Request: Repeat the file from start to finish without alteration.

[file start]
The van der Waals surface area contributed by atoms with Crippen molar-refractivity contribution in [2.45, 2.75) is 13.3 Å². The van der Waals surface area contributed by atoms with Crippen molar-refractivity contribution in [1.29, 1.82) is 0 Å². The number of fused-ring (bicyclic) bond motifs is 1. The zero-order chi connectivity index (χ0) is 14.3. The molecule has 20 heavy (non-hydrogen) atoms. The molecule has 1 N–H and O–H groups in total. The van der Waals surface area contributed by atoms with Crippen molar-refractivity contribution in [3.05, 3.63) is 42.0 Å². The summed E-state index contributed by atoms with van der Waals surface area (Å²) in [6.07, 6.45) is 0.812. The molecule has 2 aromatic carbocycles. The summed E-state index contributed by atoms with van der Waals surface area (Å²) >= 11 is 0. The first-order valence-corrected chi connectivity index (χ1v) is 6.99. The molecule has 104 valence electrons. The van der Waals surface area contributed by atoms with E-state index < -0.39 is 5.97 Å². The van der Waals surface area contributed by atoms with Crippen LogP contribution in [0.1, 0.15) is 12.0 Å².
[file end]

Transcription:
The van der Waals surface area contributed by atoms with Crippen molar-refractivity contribution in [2.45, 2.75) is 13.3 Å². The van der Waals surface area contributed by atoms with Crippen molar-refractivity contribution in [1.29, 1.82) is 0 Å². The number of fused-ring (bicyclic) bond motifs is 1. The zero-order chi connectivity index (χ0) is 14.3. The molecule has 20 heavy (non-hydrogen) atoms. The molecule has 1 N–H and O–H groups in total. The van der Waals surface area contributed by atoms with Crippen molar-refractivity contribution in [3.05, 3.63) is 42.0 Å². The summed E-state index contributed by atoms with van der Waals surface area (Å²) in [6.07, 6.45) is 0.812. The molecule has 2 aromatic carbocycles. The summed E-state index contributed by atoms with van der Waals surface area (Å²) >= 11 is 0. The first-order valence-corrected chi connectivity index (χ1v) is 6.99. The molecule has 104 valence electrons. The van der Waals surface area contributed by atoms with E-state index < -0.39 is 5.97 Å². The van der Waals surface area contributed by atoms with Crippen LogP contribution in [0.1, 0.15) is 12.0 Å².